Physicochemical paramaters and epiphytic algae in Hydrilla verticillata associated with seasonal occurrences of avian vacuolar myelinopathy
Herrin, James Anthony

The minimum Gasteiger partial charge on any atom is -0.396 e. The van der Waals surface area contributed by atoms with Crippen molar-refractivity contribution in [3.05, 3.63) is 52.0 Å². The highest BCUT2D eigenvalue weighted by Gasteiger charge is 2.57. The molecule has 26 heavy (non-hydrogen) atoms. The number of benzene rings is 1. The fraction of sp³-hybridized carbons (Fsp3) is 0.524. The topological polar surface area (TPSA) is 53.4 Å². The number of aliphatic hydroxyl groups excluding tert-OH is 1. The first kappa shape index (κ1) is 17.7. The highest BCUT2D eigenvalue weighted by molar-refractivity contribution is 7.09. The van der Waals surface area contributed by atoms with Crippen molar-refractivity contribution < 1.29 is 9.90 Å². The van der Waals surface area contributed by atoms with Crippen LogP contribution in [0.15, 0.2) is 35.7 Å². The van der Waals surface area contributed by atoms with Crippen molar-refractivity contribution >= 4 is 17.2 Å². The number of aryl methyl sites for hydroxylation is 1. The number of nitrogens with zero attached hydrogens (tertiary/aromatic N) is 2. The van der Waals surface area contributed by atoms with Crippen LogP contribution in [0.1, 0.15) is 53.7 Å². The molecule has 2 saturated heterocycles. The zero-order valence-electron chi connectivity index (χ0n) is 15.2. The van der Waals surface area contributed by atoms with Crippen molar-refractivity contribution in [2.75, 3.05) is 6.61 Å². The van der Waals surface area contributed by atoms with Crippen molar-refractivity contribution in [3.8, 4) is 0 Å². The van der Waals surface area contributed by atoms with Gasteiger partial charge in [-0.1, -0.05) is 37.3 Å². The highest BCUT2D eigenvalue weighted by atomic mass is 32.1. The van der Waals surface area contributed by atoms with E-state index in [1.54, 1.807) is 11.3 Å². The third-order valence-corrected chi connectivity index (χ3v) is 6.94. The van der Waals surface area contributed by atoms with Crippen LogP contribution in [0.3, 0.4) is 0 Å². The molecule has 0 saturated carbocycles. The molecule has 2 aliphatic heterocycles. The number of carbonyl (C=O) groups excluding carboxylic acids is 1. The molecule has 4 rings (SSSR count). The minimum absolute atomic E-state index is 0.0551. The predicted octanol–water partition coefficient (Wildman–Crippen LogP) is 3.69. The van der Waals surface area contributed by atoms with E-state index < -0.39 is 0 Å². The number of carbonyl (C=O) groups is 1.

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Avian vacuolar myelinopathy (AVM) is an avian disease affecting primarily American coots (Fulica americana) and bald eagles (Halieetus leucocephalus) in impoundments across the Southeast. The disease is transferred up trophic levels from aquatic vegetation and associated algal epiphytes to herbivorous waterbirds to avian predators. An association between AVM outbreaks and a novel cyanobacterial species in the order Stigonematales has been described. The epiphytic cyanobacterium is found primarily on the leaves of Hydrilla verticillata We found a significant relationship between disease observations in birds and the breakdown of thermal strata in a Southeastern reservoir. We found denser colonies of the associated cyanobacterium in interior sub-canopy habitats created by dense hydrilla beds. The results can guide reservoir managers as they allocate limited resources to assessing the effects of AVM. Searches for affected birds should be conducted after destratification and plant samples should be taken from the interior sub-canopy regions of dense hydrilla.